The perils of technology

I hate these kinds of dilemmas.

My laptop has a cracked power supply. As a result, the AC cord doesn't always connect properly, and so my laptop, despite being plugged in, is draining battery power.

Trying to get the cord to connect to both power the laptop and charge the battery results in the kinds of cord and body contortions that make it difficult to actually operate the machine (as it is difficult to type on a keyboard that is at a 90 degree angle to the ground and being held 3 feet off the ground, as that is the only way the battery will charge. Not to mention, my arm gets pretty sore).

I called a couple of repair places yesterday and the options are paying to get the cracked power unit reconnected - which doesn't always work - or going with the sure-fire motherboard replacement.

The problem is this: replacing the motherboard would cost three-quarters of what it would cost to buy a new laptop that's about 50 times more powerful than my current one. And replacing the motherboard would be about 50% of the cost of a new laptop that is about 80 billion times more powerful than my current one.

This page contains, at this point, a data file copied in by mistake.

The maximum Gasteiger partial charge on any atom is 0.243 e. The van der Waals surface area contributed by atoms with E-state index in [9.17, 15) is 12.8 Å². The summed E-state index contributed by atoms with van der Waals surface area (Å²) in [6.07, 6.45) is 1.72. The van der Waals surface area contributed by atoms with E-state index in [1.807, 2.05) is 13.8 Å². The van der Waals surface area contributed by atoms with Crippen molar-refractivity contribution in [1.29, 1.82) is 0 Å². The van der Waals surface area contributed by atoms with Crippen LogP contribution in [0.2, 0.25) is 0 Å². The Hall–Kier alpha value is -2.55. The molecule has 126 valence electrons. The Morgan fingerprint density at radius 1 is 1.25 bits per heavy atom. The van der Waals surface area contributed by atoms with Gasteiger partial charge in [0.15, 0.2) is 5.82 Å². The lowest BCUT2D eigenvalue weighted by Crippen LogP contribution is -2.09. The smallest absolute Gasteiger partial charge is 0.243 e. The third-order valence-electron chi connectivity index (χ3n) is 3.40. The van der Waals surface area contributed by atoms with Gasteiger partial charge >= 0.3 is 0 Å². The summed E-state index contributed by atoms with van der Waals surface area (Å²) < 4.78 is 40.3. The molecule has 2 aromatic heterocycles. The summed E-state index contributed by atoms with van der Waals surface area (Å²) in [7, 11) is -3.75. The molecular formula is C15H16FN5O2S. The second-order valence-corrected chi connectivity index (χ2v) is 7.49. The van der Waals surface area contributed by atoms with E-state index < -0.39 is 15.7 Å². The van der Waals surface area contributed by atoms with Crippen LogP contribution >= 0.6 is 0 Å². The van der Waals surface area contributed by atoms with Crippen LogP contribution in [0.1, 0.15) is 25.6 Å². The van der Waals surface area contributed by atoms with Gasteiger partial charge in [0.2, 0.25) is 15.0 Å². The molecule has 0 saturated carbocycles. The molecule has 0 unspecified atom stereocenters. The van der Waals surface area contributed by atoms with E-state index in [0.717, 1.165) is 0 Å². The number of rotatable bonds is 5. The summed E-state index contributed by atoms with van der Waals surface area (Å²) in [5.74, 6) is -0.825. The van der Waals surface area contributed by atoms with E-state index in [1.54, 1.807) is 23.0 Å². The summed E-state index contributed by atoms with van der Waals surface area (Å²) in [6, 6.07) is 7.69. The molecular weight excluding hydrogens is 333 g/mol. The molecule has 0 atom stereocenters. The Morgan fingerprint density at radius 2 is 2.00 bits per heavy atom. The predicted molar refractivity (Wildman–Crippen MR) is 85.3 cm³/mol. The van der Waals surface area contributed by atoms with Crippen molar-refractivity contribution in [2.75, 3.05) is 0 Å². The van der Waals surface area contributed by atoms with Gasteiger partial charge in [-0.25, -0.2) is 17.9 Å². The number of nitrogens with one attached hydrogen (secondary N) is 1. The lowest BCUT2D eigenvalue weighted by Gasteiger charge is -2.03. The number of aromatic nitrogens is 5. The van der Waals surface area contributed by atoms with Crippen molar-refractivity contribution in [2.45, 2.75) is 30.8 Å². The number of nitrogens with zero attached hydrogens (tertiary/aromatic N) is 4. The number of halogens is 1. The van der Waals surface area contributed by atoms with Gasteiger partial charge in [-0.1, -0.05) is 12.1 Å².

So I'd be sinking the money into a unit that's literally not worth the money it would cost to fix it (despite the fact that, despite the major power issues, it works fine. Which, I know, the equivalant of saying beyond the heart attack, he's quite healthy).

Or I could spend twice that money to buy a new, state-of-the-art machine.

Guess I'm going laptop shopping this weekend.

Oh ... and the keyboard on our desktop computer died today. I'm really going shopping this weekend.


Jim Whitelaw said…
This kind of issue is why I think the extra-cost replacement warranties that the big-box salescritters are always pushing are actually worth it for laptop computers. In almost all other cases, they are a waste of money, but laptop repair costs are so unreasonable that the warranties start to make sense.

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